An inspiring new film reveals the struggles of young women to access education
Today's news, tomorrow's lesson - 8 March 2013
Much of the focus of International Women’s Day is on the issue of ensuring that girls in developing countries receive access to education. Indeed, former prime minister Gordon Brown – now special envoy for global education at the United Nations – has added his voice to the debate.
“Unless we act, 531 million of today's girls will never complete a school education, and in the poorest countries only one in 700 will go to university,” he writes in the Huffington Post
His comments follow the Hollywood premiere of Girl Rising, a film that looks at the stories and struggles of nine girls who go to extraordinary lengths to fight for what young people in the Western world take for granted. Each of them comes from a different country, ranging from Ethiopia and Sierra Leone to Haiti and Peru.
The film is a project of 10x10, a social action group dedicated to improving the access to education of girls in developing nations. This, the group believes, is the key to reducing poverty and improving women’s quality of life.
Directed by Oscar nominee Richard Robbins, the film is divided into separate segments, each narrated by a different Hollywood actress. Anne Hathaway, Cate Blanchett and Meryl Streep are among the big names to have taken part.
But the real stars of Girl Rising are the young women themselves. In one of the segments, Amina, a child bride in Afghanisatan, decides she has had enough of being expected to serve men. “I will read, I will study, I will learn,” she says. “If you try to stop me, I’ll just try harder. If you stop me there will be other girls who rise up and take my place. I am change.”
And while the girls’ stories – which especially resonate today on International Women’s Day – may have been treated with a touch of Hollywood stardust, the struggles their subjects face are shared by millions of others across the world.
A 2011 report by the United Nations Educational, Scientific and Cultural Organisation (Unesco) found that for every extra year of primary schooling received by a girl in a developing country, her future wages increased by 10 per cent.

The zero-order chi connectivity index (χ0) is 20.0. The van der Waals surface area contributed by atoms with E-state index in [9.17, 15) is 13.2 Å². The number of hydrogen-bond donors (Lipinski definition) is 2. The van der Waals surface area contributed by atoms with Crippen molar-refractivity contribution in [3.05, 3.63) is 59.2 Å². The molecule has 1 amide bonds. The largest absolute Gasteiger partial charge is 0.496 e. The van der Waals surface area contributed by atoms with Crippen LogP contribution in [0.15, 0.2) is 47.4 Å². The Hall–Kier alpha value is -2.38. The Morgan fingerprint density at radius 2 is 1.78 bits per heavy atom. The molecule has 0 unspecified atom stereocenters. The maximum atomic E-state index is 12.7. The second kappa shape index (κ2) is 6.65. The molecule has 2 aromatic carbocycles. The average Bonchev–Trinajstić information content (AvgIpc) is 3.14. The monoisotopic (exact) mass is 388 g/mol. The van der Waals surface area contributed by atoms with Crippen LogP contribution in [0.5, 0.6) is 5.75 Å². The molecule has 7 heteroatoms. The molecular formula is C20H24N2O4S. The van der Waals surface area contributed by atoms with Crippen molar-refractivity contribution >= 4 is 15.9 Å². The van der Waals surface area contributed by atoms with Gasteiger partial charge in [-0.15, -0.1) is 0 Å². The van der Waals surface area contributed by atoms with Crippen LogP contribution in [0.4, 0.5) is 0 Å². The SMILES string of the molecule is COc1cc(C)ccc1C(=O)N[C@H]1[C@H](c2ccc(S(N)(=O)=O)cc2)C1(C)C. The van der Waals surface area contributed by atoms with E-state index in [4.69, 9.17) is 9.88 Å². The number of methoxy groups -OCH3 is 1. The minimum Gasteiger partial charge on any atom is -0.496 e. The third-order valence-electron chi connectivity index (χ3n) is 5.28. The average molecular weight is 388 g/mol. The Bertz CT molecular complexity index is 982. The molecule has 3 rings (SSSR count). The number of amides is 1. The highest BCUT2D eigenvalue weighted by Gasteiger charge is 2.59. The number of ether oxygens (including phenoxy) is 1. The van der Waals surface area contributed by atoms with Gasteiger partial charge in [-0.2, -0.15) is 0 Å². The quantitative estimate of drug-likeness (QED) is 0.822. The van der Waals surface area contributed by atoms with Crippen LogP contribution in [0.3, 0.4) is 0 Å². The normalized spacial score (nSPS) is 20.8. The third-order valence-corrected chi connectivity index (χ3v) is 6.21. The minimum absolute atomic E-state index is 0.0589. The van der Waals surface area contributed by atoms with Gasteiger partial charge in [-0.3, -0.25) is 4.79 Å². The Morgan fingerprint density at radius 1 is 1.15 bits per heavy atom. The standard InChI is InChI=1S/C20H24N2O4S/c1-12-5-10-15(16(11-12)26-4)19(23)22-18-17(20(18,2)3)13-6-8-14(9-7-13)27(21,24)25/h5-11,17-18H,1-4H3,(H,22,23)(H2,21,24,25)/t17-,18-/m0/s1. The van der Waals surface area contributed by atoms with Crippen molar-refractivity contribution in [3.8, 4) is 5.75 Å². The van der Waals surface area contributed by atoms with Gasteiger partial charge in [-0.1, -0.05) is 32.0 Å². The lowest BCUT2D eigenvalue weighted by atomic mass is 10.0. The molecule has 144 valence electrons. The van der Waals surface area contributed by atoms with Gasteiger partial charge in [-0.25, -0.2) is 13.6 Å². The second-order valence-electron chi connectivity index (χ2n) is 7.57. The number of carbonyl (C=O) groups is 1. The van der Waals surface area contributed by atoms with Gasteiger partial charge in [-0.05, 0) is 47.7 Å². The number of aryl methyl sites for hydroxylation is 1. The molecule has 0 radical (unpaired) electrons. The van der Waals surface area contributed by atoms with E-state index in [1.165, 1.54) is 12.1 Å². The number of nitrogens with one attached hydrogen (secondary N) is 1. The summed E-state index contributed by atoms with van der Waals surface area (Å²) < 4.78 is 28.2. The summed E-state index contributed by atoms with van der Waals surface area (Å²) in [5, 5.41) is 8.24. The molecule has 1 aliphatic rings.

By highlighting the stories of these nine young heroines, 10x10 is hoping that millions more girls will be able to receive the kind of education they deserve.
- Why is education important?
- How do you think your own life might be different if you did not have access to an education?
- Empowering girls benefits both men and women. Discuss this statement.
- Think about how Hollywood tends to represent masculinity and femininity. What messages do these representations send?
Resources for you
- Discuss why it’s important that girls everywhere get a good education with this resource to raise awareness in your school.
- Remember Malala, the 15-year-old Afghan girl shot by the Taliban because she wanted an education, with this assembly from TES partner TrueTube on Malala’s fight for equal rights.
- Find out to the background to women’s rights in the UK with this lesson pack, starting with the suffragette movement and ending perhaps with a comparison on the rights of women around the world.
- Explore this question and stimulate further discussion with a lesson idea on why education is important for children’s futures.
Further news resources
- Help your pupils understand the features of the front page of a newspaper.
- Get students creating their own news report with this step-by-step guide.
- A sociological and media perspective on what makes an event 'newsworthy'.
- Help pupils to write their own TV news broadcast with this handy PowerPoint.
- A scheme of work to help students structure news stories.
In the news this week
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Medical breakthroughs and miracle cures are announced with such regularity in the news that it's easy to become cynical.
Google, the internet's most popular search engine and one of the world's largest companies, is to be questioned again about its commitment to protecting users' privacy rights.